Alert Highlights

The alert discusses several critical auditing issues, including testing revenue recognition, presentation and disclosure. Aspects of these include:

Testing revenue from contractual arrangements. PCAOB inspection staff observed that, in construction-type or production-type contracts, some auditors didn’t perform audit procedures to 1) test management’s estimated costs to complete projects, 2) test the progress of contracts, or 3) evaluate the reasonableness of the company’s application of the percentage-of-completion method of accounting.

For multiple-element arrangements, some auditors didn’t 1) evaluate each of the deliverables to determine whether they represented separate units of accounting, or 2) test the value assigned to undelivered elements.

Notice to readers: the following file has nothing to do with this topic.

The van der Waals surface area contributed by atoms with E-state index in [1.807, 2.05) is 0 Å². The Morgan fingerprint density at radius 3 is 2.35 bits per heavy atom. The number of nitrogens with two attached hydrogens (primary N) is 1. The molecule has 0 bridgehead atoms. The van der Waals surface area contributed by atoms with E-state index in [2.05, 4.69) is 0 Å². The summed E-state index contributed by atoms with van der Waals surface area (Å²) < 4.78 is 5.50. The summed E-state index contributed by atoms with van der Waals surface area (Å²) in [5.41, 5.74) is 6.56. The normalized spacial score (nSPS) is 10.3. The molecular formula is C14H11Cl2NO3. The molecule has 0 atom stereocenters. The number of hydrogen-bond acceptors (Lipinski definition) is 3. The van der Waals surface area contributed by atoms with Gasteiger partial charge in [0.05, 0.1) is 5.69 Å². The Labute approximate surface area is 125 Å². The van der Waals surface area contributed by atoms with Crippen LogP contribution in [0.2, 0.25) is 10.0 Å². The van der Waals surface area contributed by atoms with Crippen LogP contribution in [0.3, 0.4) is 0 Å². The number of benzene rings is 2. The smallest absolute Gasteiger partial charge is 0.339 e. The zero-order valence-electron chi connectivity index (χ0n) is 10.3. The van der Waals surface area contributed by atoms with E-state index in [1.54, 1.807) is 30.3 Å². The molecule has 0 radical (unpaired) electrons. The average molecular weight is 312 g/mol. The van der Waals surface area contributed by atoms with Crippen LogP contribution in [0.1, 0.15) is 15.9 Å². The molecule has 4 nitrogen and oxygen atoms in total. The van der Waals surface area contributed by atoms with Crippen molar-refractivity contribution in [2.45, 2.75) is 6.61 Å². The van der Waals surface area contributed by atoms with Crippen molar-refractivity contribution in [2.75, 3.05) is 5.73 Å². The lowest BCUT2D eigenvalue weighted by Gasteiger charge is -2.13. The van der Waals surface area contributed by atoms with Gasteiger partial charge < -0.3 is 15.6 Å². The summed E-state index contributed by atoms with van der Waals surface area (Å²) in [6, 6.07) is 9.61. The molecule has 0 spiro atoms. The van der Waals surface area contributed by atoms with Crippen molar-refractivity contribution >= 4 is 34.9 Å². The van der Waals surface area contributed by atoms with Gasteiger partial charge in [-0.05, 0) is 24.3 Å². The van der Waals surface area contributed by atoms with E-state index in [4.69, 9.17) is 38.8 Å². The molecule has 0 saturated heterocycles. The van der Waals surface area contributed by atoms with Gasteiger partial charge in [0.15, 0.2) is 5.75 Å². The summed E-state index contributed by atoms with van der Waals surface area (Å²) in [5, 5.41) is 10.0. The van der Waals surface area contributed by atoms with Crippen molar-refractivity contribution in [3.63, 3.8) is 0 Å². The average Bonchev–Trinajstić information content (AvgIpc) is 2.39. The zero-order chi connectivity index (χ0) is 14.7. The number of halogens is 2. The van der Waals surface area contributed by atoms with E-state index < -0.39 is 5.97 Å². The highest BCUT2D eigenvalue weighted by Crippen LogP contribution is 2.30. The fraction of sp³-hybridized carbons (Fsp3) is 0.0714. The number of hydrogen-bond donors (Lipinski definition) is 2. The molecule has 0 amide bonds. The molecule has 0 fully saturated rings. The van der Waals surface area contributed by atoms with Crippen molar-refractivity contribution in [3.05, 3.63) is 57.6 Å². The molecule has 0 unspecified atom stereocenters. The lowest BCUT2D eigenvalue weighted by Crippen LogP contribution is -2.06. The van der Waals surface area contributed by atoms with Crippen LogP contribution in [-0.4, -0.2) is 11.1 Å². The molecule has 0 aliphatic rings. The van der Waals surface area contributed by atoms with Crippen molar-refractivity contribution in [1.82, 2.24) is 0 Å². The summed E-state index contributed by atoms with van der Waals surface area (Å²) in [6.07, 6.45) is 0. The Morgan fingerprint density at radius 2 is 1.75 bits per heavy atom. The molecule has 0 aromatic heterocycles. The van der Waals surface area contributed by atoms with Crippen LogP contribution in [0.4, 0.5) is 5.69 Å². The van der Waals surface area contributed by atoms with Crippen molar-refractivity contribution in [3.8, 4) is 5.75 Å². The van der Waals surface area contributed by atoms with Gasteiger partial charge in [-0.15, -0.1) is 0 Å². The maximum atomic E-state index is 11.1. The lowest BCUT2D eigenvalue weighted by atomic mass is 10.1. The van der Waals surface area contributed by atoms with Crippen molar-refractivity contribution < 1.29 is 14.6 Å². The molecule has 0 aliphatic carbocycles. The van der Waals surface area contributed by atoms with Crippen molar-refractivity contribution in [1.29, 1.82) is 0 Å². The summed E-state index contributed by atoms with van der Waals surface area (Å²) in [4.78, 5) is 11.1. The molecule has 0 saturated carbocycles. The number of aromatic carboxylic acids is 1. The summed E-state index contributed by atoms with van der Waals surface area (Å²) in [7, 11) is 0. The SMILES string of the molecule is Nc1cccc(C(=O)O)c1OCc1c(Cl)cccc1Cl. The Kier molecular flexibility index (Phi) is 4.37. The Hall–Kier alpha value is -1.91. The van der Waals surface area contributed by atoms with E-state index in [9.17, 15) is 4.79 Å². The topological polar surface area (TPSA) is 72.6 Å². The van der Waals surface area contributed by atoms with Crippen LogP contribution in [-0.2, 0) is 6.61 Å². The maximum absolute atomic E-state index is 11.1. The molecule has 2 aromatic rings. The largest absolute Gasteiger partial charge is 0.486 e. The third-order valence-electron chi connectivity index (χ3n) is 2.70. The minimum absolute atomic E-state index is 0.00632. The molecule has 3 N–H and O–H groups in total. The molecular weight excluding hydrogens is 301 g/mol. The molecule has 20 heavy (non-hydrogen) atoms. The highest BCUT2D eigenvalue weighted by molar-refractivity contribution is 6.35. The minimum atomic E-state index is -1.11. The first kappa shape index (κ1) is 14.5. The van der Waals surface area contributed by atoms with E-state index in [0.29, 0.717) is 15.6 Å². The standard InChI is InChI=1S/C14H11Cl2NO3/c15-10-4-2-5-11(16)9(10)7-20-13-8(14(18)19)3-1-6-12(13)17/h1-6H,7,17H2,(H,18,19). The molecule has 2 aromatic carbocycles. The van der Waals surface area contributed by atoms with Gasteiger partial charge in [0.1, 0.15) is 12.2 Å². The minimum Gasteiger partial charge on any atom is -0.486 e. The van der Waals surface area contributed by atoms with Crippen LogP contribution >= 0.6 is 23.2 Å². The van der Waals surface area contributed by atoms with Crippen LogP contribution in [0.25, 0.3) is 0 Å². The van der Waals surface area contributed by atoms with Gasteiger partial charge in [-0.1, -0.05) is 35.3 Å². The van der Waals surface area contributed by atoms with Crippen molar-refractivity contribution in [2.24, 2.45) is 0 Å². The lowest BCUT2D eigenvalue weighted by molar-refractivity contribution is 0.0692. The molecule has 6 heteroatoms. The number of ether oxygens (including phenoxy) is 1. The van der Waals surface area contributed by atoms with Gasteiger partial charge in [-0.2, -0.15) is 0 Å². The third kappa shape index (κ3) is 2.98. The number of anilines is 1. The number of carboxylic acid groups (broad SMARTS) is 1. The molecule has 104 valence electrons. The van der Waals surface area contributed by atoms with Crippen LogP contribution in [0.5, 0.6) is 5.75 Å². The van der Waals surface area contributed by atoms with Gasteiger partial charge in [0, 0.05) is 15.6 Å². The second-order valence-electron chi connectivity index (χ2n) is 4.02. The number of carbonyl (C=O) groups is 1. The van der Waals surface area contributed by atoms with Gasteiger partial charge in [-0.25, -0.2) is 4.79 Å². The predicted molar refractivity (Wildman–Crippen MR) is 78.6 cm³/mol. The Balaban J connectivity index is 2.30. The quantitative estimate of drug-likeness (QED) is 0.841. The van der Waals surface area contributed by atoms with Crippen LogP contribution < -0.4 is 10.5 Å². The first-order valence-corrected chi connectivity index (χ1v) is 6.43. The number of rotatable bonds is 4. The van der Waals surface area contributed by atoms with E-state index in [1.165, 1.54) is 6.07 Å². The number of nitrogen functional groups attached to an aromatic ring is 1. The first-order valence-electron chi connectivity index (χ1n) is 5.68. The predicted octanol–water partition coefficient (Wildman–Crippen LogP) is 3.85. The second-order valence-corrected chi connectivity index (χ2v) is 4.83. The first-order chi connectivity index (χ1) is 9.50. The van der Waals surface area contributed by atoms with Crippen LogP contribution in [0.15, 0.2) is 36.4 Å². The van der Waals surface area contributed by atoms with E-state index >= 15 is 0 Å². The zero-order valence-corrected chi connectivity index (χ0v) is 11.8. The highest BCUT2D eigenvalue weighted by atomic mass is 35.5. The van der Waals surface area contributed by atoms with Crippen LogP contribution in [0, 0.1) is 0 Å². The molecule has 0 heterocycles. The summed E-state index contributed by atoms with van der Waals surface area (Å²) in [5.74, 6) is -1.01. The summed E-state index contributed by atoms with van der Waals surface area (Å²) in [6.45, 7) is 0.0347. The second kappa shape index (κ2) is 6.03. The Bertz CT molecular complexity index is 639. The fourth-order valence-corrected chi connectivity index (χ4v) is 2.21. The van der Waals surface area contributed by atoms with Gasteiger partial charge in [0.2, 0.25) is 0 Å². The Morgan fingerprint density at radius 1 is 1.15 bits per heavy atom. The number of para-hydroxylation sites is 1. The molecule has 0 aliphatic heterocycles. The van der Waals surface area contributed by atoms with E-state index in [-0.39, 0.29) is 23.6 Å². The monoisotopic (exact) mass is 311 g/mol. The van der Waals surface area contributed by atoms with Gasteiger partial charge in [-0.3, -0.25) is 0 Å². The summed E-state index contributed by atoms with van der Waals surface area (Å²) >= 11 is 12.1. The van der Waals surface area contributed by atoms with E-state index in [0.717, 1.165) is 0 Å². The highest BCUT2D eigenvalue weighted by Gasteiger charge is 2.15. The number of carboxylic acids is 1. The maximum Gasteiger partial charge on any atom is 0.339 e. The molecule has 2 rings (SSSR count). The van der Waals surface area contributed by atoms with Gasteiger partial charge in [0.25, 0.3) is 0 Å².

It’s critical, the PCAOB explains, for auditors to gain an understanding of the company, its environment and its internal controls. This includes becoming familiar with the company’s key products and services and the contractual terms of its sales transactions. With this knowledge, the auditor can identify key terms of standardized contracts and evaluate the effects of nonstandard terms. This information helps the auditor determine the audit procedures necessary to test whether revenue was properly reported.

The PCAOB also notes that revenue recognition often involves accounting estimates, such as those of future obligations under a contract’s sale terms. The alert reviews the appropriate auditing standards, depending on whether an estimate involves a fair value measurement or another type of measurement.